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Showing posts from October 8, 2014

Talks stall, fighting resumes in Myanmar

By Larry Jagan

YANGON - Peace talks between the Myanmar government and leaders of an array of ethnic rebel groups have stalled after a period of progress, raising doubts that President Thein Sein will be able to achieve the national ceasefire his quasi-civilian government has prioritized as part of an internationally lauded democratic reform program.

After a protracted week of talks ended on September 26, negotiations are now at an impasse, according to sources familiar with the situation. As new fighting erupts in many ethnic areas, including deadly battles in Kachin, Karen, and Shan States, the risk is rising that the foreign-backed peace process could unravel altogether as the rainy season yields to the cool season when military offensives are traditionally launched.

During a national address on October 1, Thein Sein said the conclusion of a national ceasefire was necessary for holding "successful" elections in 2015. It represented the first time Thein Sein had linked the…

In Iran Nuclear Talks, 'No Deal' Is Worse Than Status Quo

If reaching a permanent agreement by next month’s deadline proves impossible, the West must lock in the status-quo.

By Jofi Joseph

Negotiations last month in New York between the P5+1 and Iran on a permanent agreement to limit Tehran’s nuclear program in exchange for sanctions relief did not appear to achieve much progress, despite the presence of foreign ministers and heads of states attending the United Nations General Assembly proceedings. Instead, both sides appeared more focused on assigning blame to each other. For that reason, it is not too early to begin thinking through what happens if talks fail to produce a final agreement by the November 24 deadline. Another extension of the interim agreement negotiated almost a year ago should be at the top of the agenda for all involved, given the clear benefits already delivered and the strategic vacuum that would result if it withers away.

In announcing this past July the temporary extension of the interim agreement, both sides were emph…

The Panic Over Traveling Terrorists Could Ruin Your Vacation

In a new Islamic State video, a bearded fighter speaking fluent, British-accented English describes U.K. prime minister David Cameron as “despicable swine” and calls for terrorist attacks against the West. Calculated to inspire fear in Western audiences, messages like these seem to lend credence to weeks of grave warnings from U.S. government officials about the danger of jihadists traveling between their home countries and distant battlefields.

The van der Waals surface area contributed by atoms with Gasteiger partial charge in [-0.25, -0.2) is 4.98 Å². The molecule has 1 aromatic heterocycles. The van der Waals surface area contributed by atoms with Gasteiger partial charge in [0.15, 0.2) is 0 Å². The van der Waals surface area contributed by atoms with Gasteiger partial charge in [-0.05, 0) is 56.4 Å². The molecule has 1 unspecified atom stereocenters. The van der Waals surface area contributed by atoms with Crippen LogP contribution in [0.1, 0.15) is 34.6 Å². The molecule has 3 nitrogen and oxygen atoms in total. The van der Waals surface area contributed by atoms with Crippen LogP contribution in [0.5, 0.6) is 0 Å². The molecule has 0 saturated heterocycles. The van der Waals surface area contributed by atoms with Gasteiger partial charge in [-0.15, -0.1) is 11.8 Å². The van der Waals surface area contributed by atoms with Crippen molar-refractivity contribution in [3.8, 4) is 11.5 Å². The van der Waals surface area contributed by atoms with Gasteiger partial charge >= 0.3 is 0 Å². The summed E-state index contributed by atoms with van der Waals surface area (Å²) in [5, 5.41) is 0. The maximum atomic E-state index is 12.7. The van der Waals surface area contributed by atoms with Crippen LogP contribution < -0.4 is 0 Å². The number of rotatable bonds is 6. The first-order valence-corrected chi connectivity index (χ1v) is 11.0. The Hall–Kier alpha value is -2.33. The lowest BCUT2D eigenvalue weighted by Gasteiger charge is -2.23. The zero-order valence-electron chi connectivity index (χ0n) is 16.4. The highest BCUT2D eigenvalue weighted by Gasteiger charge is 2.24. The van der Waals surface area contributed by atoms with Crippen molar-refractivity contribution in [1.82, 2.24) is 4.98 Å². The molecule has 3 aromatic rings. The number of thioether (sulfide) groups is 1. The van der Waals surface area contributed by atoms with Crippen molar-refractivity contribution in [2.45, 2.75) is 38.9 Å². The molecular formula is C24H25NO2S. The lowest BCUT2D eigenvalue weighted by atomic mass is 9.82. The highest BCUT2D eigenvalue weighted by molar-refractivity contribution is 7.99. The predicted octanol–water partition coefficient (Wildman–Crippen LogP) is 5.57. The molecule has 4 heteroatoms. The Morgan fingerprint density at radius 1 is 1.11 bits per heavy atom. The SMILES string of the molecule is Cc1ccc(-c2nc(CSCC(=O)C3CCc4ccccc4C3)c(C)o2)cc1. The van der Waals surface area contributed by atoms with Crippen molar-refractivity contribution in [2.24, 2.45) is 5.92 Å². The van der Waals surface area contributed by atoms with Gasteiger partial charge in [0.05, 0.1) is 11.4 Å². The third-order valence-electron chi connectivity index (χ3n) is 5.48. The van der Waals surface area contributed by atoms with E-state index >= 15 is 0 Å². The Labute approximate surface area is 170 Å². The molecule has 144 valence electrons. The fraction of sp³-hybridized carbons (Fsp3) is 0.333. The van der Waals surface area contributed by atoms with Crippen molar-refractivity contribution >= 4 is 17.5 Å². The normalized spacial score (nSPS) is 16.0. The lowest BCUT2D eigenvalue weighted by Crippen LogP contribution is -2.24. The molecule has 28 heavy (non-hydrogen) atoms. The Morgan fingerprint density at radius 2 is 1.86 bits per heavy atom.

But the domestic security threat posed by so-called foreign fighters is overblown — while the danger of a panicked overreaction, to Western morale and civil liberties, seems greatly underappreciated, except perhaps by the Islamic State itself. The extremist group’s strategy of getting Western countries to undermine themselves is paying dividends.

Late last month, the United Nations Security Council passed a resolution aimed at proscribing the ability of foreign fighters to travel and mobilize. The resolution won approval amid condemnation of the…

Kiev continues to violate international humanitarian law - UN report

A firefighter after extinguishing a fire in a residential building caused by a projectile hit during an artillery shelling by the Ukrainian military in Donetsk.(RIA Novosti / Igor Maslov)

The UN in its report urges the Ukrainian authorities to exercise greater control over their own army and groups of armed volunteers, as since the beginning of the so-called “anti-terrorist” operation on August 25 according to the Ukrainian Security Service, over 1,000 people have been detained on suspicion of being “militants and subversives.”

The report also highlights that the civilian population is suffering, in particular, because of the bombing of densely populated neighborhoods with heavy artillery. “Some of the reported cases of disproportionate use of fire in residential areas are committed by Ukrainian armed forces,” stated the document.

“After the announcement of the ceasefire on September 5, the scope and intensity of military operations decreased sharply, but not completely,” the document s…